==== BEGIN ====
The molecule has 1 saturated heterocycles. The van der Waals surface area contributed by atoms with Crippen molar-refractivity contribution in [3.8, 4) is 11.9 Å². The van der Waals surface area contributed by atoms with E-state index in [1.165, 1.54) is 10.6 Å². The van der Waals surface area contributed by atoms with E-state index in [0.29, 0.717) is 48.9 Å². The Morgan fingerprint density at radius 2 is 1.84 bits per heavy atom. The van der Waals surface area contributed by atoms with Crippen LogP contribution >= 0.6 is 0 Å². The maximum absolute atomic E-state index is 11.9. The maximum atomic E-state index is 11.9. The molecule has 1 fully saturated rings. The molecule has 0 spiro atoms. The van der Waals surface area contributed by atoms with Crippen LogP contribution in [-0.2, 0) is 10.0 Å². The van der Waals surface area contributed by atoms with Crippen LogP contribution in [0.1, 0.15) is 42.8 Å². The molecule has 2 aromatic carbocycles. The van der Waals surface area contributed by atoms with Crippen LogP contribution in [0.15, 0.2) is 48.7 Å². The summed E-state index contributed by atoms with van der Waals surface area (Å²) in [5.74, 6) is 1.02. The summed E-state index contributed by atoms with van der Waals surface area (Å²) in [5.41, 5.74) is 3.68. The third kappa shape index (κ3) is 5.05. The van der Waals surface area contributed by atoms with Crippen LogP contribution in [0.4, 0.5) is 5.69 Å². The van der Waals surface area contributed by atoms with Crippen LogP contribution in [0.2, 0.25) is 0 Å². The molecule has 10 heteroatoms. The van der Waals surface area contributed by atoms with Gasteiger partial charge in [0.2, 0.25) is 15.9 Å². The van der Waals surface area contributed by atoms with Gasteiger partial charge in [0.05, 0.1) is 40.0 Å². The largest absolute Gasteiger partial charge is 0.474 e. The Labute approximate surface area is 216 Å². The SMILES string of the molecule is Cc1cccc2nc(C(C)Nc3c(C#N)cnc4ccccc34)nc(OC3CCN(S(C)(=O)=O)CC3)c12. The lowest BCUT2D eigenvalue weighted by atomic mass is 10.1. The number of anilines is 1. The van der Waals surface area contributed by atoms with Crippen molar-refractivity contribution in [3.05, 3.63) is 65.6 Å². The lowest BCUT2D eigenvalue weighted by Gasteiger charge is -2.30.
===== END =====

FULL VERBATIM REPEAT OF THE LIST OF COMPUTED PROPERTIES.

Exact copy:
The molecule has 1 saturated heterocycles. The van der Waals surface area contributed by atoms with Crippen molar-refractivity contribution in [3.8, 4) is 11.9 Å². The van der Waals surface area contributed by atoms with E-state index in [1.165, 1.54) is 10.6 Å². The van der Waals surface area contributed by atoms with E-state index in [0.29, 0.717) is 48.9 Å². The Morgan fingerprint density at radius 2 is 1.84 bits per heavy atom. The van der Waals surface area contributed by atoms with Crippen LogP contribution >= 0.6 is 0 Å². The maximum absolute atomic E-state index is 11.9. The maximum atomic E-state index is 11.9. The molecule has 1 fully saturated rings. The molecule has 0 spiro atoms. The van der Waals surface area contributed by atoms with Crippen LogP contribution in [-0.2, 0) is 10.0 Å². The van der Waals surface area contributed by atoms with Crippen LogP contribution in [0.1, 0.15) is 42.8 Å². The molecule has 2 aromatic carbocycles. The van der Waals surface area contributed by atoms with Crippen LogP contribution in [0.15, 0.2) is 48.7 Å². The summed E-state index contributed by atoms with van der Waals surface area (Å²) in [5.74, 6) is 1.02. The summed E-state index contributed by atoms with van der Waals surface area (Å²) in [5.41, 5.74) is 3.68. The third kappa shape index (κ3) is 5.05. The van der Waals surface area contributed by atoms with Crippen LogP contribution in [0.4, 0.5) is 5.69 Å². The van der Waals surface area contributed by atoms with Crippen LogP contribution in [0.2, 0.25) is 0 Å². The molecule has 10 heteroatoms. The van der Waals surface area contributed by atoms with Gasteiger partial charge in [0.2, 0.25) is 15.9 Å². The van der Waals surface area contributed by atoms with Gasteiger partial charge in [0.05, 0.1) is 40.0 Å². The largest absolute Gasteiger partial charge is 0.474 e. The Labute approximate surface area is 216 Å². The SMILES string of the molecule is Cc1cccc2nc(C(C)Nc3c(C#N)cnc4ccccc34)nc(OC3CCN(S(C)(=O)=O)CC3)c12. The lowest BCUT2D eigenvalue weighted by atomic mass is 10.1. The number of anilines is 1. The van der Waals surface area contributed by atoms with Crippen molar-refractivity contribution in [3.05, 3.63) is 65.6 Å². The lowest BCUT2D eigenvalue weighted by Gasteiger charge is -2.30.